By @Matthew U
Last Thursday, shortly before the Valentine’s Day weekend, app-based dating business Bumble made its Nasdaq debut. Investors were smitten, driving the company’s market capitalisation to over $13 billion in the first day of trading. Bumble’s eponymous app is unique in that female users must initiate contact with their ‘matches’, an approach founder Whitney Wolfe Herd heralds as modernising “the gender dynamics of dating and romance” (Bumble). Though the company made a loss last year, it managed to increase its share of dating app revenue in the US to 19%, up from 10% in 2017 (Sensor Tower).
Bumble faces stiff competition from rival Match Group, whose main service, Tinder, is the world’s most downloaded dating app (Apptopia). Match Group has spent years “swallowing promising […] brands” such as Hinge, Plenty of Fish, and OkCupid to enhance its portfolio, and has seen its share price swell tenfold since its own Nasdaq listing in 2015 (Bloomberg). In its largest ever acquisition, the group recently agreed to pay $1.73 billion for Hyperconnect, a South Korean start-up. Hyperconnect facilitates video chats with features such as real-time translation and augmented reality avatars, and Match Group is likely to apply this technology to its apps (Nikkei).
In the shadow of giants like Bumble and Match Group, independent matchmaking firms have two options. One is to carve out their own niche. Grindr has become one of the best-known LGBTQ dating apps, and was valued at over $600 million last year. Meanwhile, Muslim dating service Muzmatch has grown its membership to four million, and has raised almost $10 million from venture capital investors. There are even specific apps for single professionals and, somewhat bizarrely, supporters of former US President Donald Trump.
The other option is to innovate. Coffee Meets Bagel suggests personalised ice-breaker questions, while The Intro has dispensed with a chat function altogether and instead focusses on scheduling real-life dates for users who have matched. Ultimately, with an estimated 240 million people using dating apps, and commonly using more than one at a time, the market may well be “large enough to accommodate multiple success stories” (The Economist; Financial Times).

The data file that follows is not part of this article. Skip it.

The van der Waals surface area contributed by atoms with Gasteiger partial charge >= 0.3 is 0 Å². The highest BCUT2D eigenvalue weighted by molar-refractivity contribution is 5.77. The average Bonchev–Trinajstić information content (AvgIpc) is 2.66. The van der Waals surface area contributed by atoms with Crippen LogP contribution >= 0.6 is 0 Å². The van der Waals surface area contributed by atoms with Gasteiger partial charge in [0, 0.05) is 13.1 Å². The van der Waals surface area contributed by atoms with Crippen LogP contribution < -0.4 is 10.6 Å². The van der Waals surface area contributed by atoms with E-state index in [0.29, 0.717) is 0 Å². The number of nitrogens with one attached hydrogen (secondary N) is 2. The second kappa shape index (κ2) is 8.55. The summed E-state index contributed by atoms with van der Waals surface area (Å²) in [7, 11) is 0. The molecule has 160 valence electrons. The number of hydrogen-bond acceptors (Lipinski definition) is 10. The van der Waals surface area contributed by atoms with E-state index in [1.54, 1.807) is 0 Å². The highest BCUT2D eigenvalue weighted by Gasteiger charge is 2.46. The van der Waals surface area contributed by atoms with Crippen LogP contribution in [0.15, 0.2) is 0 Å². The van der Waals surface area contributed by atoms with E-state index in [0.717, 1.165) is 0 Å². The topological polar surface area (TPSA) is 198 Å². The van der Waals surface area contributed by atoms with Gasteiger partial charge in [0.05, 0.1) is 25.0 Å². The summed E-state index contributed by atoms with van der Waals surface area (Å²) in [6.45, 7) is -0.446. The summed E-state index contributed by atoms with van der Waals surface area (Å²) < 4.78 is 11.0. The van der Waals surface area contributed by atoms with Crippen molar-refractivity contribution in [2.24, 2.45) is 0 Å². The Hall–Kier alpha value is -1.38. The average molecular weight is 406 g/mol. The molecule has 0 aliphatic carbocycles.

What It Means For Businesses And Law Firms
The principal opportunities for law firms in the online dating sector lie in advising on sizeable M&A and capital markets transactions. Wachtell Lipton Rosen & Katz has won mandates for Match Group in the past, while Grindr has turned to Jones Day. Simpson Thacher & Bartlett, having advised on private equity firm Blackstone’s investment in Bumble back in 2019, led on the company’s IPO.
Regulatory advice will also be required, given that dating apps continue to court controversy. Match Group was investigated by the US Federal Trade Commission two years ago for unfair business practices; the group was accused of emailing non-paying users about romantic messages it knew to be fake in an effort to get them to subscribe. In addition, just last month Grindr was fined $11.7 million by the Norweigan Data Protection Authority for sharing users’ private details with advertising companies; this “not only violated European privacy rights but also could have put users at serious risk in countries […] where consensual same-sex sexual acts are illegal” (New York Times). Love may be blind but state regulators, it would appear, are not.